Napster-to-Go, the subscription music service from Napster (ticker: NAPS), finally got a good review:
Wilson Rothman of The New York Times wrote:
"The magic of the subscription plan is that music you don't know is also covered... Sitting in judgment didn't mean sitting in front of a computer screen, either; I could do it in the driver's seat of my car".His main concern was his preference for the physical iPod player itself and Napster's PC software:
I could easily dismiss the players friendly with Napster to Go, but most of my gripes merely translate into this boilerplate: They're not iPods... More substantial are my complaints with Napster's PC software, which tends to jerk the user around in a very unstable fashion. It takes its sweet time reacting to mouse clicks, and mundane maneuvers make it freeze for minutes. Players often ominously "stop responding" in the middle of something important.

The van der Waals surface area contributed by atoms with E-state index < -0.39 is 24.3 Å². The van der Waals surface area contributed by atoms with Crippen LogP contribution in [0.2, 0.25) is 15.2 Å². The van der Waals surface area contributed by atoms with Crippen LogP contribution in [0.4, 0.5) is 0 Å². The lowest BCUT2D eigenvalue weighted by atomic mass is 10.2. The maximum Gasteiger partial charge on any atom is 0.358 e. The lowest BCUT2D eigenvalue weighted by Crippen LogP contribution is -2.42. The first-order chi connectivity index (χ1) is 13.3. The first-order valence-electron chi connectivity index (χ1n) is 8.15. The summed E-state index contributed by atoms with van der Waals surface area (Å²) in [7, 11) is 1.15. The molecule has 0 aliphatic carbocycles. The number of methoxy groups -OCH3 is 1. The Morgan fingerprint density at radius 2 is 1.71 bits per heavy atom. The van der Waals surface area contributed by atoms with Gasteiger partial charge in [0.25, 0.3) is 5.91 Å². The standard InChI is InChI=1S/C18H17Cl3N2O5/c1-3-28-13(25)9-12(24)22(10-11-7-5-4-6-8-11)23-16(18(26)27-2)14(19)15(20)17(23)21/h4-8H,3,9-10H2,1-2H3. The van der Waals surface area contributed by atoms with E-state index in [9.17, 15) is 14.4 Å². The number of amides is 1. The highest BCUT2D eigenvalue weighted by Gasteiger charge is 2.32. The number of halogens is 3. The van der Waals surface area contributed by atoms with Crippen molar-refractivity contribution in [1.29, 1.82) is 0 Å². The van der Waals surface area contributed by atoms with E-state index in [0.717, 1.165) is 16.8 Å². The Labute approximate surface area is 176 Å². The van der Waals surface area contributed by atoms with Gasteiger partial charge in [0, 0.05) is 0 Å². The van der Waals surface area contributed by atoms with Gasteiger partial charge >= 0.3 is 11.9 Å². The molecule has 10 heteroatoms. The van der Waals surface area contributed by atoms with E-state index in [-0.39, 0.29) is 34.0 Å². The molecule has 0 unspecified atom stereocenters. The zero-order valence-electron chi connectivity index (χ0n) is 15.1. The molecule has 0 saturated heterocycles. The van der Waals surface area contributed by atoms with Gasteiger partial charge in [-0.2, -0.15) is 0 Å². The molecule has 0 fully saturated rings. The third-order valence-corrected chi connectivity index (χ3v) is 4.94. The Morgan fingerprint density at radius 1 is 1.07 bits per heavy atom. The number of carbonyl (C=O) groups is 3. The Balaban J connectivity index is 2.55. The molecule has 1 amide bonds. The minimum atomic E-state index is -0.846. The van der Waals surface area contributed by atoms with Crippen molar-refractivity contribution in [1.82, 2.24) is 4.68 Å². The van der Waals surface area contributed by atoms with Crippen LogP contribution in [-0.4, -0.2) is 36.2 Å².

Rothman's conclusion, rather unhappily for NAPS shareholders, is that Apple will bring out a subscription music service, and when it does he'll get the best of both worlds - a subscription music plan with iPod hardware. But keep this in perspective: Rothman's review was more flattering than Walter Mossberg's.
Meanwhile, the Pew Internet and American Life Project released results of a survey that showed that:
- The percentage of music downloaders who have tried paid services has grown from 24% in 2004 to 43% in the most recent survey (though respondents may now be less likely to report peer-to-peer usage due to the stigma associated with the networks).
- The percentage of internet users who say they download music files has increased from 18% in February 2004 to 22% in January 2005. "Still", says the report, "this number continues to rest well-below the peak level (32%) that we registered in October 2002."